Running a restaurant is not for the faint of heart. You’ve got to be a managerial maestro, a curator of creative cuisine, and a heavyweight health and safety officer. While far from glamorous, the latter is a crucial role, and if not taken seriously, can be the beginning of the end for your eatery.

An incident happened in Germany and France in 2011, where raw sprouts that were contaminated with E. coli were then supplied to restaurants and resulted in 53 deaths. In addition, 852 people contracted kidney disease and over three thousand people suffered from bloody diarrhoea. This incident is a sobering reminder of just how crucial optimal health and safety in a restaurant is.

What’s more, in a society saturated by social-media, patrons are able to vent their frustration with sub-par service instantly. In short, the reputation of your restaurant can be destroyed by a single tweet of a disgruntled customer.

Keeping your restaurant pest-free, hygienic and safe for staff and patrons relies on having a water-tight plan that is embraced by every single employee.

It’s useless having a printed out guide to health and safety in a restaurant if the document is sitting in the back office gathering dust. One of the most crucial aspects of your job is to know the laws pertaining to health and safety in a restaurant. Furthermore you need to ensure that all staff are aware of them, and that they’re adequately enforced.

If getting your head around the non-negotiables of health and safety in a restaurant seems like something of a slog, listen up. We’ve broken this seemingly mammoth task into the most important aspects.

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Food safety is your number one priority, which means food-safe chemicals are a pre-requisite.

Your establishment exists to provide food of superior standards to customers. Whether you run a boutique bakery, a fast food joint or an award-winning steakhouse, making sure that the food you serve is free from chemical contaminants is your obligation. The Department of Health requires that all cleaning chemicals used are food-safe, and are approved by the SABAS and SANS.

Ensuring that your staff are following protocol when it comes to hygiene best practice is crucial.

Restaurants must comply with various SANS codes, which includes the wearing of protective clothing, hair nets, and the like.  We recently wrote about the importance of hand hygiene in restaurants (educate yourself about this crucial practice over here). It’s your responsibility to ensure that hand washing stations placed around the kitchen and food prep areas are serviced regularly by a reputable cleaning company.

Any food-related operation is required to have a cleaning schedule signed off by the relevant cleaners, in order to prove that optimum hygiene levels are maintained on a daily basis.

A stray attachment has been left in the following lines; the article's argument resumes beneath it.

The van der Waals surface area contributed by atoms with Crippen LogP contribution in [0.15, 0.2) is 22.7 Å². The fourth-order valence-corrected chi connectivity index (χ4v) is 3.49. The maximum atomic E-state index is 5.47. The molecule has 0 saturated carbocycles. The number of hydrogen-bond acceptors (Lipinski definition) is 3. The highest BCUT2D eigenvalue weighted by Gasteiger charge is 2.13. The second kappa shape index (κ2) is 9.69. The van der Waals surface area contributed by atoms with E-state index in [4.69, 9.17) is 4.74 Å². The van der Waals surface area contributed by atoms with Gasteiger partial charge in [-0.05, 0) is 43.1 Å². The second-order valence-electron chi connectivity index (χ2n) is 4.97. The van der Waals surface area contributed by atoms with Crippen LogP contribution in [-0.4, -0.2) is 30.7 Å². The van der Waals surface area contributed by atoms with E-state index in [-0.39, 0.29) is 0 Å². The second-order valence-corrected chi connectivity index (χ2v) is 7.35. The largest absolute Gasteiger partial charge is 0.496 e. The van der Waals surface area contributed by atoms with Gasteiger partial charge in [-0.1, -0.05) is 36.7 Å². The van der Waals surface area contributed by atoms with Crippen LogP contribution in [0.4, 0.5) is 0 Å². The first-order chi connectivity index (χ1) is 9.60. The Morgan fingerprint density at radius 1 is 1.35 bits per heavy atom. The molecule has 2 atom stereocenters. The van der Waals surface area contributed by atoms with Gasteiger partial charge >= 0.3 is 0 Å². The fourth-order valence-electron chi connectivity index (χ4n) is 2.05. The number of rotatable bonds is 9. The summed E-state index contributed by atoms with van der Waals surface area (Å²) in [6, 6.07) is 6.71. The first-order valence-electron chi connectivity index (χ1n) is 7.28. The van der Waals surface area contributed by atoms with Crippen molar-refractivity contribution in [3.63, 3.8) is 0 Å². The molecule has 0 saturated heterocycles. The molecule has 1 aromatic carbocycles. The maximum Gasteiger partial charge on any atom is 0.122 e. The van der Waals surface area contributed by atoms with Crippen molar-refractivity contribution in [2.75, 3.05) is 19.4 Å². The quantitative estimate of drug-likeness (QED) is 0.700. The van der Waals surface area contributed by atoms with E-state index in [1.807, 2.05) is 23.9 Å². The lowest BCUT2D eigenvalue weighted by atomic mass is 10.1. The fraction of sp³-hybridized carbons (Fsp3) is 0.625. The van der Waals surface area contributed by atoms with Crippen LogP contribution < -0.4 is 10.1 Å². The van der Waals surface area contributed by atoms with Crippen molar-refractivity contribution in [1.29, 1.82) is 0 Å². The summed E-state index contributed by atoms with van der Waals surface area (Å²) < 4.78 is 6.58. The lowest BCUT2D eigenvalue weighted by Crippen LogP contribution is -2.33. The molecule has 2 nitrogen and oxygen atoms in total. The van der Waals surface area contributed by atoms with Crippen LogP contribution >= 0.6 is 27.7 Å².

You’re legally required to provide proof that your restaurant has been treated for pests on a regular basis.

The last place anyone wants to encounter a cockroach or a rat is in the place that they’re eating or purchasing food from. While you may have a formal pest management programme in place, in the eyes of the Department of Health, your efforts are moot if they’re not religiously recorded.

Any establishment that produces or sells food must have a ledger of all documentation that pertains to pest control and food safety. An auditor needs to be able to see what was done, and when, as well as whether or not your pest control provider is qualified to do the job. It’s crucial then to use the services of a company who’re accredited by the South African Pest Control Association.

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If your establishment is audited and exposed as being riddled with pests, you’ll be given seven days in which to rectify the problem. If you fail to comply with this request, you’ll be forced to shut up shop until your operations are compliant.

Health and safety in a restaurant isn’t solely focused on the food.

The most common cause of a fire in a restaurant is a dirty kitchen canopy. Neglecting to clean this is grossly negligent, putting the safety of your staff and patrons at risk. It’s essential that you use an industry-accredited cleaning company as opposed to attempting to do this in-house, in order to safeguard your premises. (Read our blog here about the whys and hows of kitchen canopy cleaning).

In addition, the safety of your staff and patrons also relies on you ensuring that all emergency exits are clearly visible and free from obstruction.  Store a first aid kit in an easily-accessible place that’s clearly demarcated. While you’re not legally required to undergo first aid training, it’s advisable to do so.

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